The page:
Review

Epitranscriptome sequencing technologies: decoding RNA modifications

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Abstract

In recent years, major breakthroughs in RNA-modification-mediated regulation of gene expression have been made, leading to the emerging field of epitranscriptomics.Our understanding of the distribution, regulation and function of these dynamic RNA modifications is based on sequencing technologies. In this Review, we focus on the major mRNA modifications in the transcriptome of eukaryotic cells: N6-methyladenosine, N6, 2′-O-dimethyladenosine, 5-methylcytidine, 5-hydroxylmethylcytidine, inosine, pseudouridine and N1-methyladenosine. We discuss the sequencing technologies used to profile these epitranscriptomic marks, including scale, resolution, quantitative feature, pre-enrichment capability and the corresponding bioinformatics tools. We also discuss the challenges of epitranscriptome profiling and highlight the prospect of future detection tools. We aim to guide the choice of different detection methods and inspire new ideas in RNA biology.

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Change history

  • Corrected online 10 February 2017

    In the version of this article initially published, author affiliation numbers were incorrect. Xiaoyu Li originally had affiliation 1; this has been changed to affiliations 1 and 2. Xushen Xiong originally had affiliations 1 and 2; these have been changed to affiliations 1–3. Chengqi Yi originally had affiliations 1 and 3; these have been changed to affiliations 2 and 4. The error has been corrected in the HTML and PDF versions of the article.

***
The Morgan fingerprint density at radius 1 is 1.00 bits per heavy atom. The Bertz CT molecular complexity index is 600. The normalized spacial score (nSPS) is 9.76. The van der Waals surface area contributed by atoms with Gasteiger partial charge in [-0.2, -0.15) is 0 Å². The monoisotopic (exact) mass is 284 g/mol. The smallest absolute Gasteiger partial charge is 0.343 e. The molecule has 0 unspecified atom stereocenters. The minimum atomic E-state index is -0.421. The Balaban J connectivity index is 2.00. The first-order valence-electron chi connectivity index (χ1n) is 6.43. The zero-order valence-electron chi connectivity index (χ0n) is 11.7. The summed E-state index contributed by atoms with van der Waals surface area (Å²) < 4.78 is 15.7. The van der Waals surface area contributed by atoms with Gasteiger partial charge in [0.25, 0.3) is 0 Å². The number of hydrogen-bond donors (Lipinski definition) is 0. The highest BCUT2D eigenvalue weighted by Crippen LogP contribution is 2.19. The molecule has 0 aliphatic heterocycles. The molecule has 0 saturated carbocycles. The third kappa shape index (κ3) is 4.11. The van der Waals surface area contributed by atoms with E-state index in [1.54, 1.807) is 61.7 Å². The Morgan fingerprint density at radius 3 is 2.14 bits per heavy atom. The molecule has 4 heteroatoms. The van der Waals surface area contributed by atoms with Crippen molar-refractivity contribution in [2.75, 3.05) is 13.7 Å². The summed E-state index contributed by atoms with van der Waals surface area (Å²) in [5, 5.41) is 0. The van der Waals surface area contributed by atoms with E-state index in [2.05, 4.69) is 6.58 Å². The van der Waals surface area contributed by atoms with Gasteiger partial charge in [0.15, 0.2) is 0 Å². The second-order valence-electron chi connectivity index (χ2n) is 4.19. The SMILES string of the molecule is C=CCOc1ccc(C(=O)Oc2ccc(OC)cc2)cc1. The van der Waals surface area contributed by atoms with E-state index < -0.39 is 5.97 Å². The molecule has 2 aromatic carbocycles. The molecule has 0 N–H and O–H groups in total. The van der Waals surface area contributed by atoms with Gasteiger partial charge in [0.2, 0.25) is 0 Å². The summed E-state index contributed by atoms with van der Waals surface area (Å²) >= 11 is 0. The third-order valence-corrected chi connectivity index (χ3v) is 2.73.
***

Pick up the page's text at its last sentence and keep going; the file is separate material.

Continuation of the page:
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Acknowledgements

We thank all members of the Yi laboratory for their insights and discussions. This work was supported by the National Basic Research Foundation of China (grant nos. MOST2016YFC0900300 and 2014CB964900) and the National Natural Science Foundation of China (grant no. 21522201).

Author information

Affiliations

  1. State Key Laboratory of Protein and Plant Gene Research, School of Life Sciences, Peking University, Beijing, China.

    • Xiaoyu Li
    •  & Xushen Xiong
  2. Peking-Tsinghua Center for Life Sciences, Peking University, Beijing, China.

    • Xiaoyu Li
    • , Xushen Xiong
    •  & Chengqi Yi
  3. Academy for Advanced Interdisciplinary Studies, Peking University, Beijing, China.

    • Xushen Xiong
  4. Synthetic and Functional Biomolecules Center and Department of Chemical Biology, College of Chemistry and Molecular Engineering, Peking University, Beijing, China.

    • Chengqi Yi

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Competing interests

The authors declare no competing financial interests.

Corresponding author

Correspondence to Chengqi Yi.

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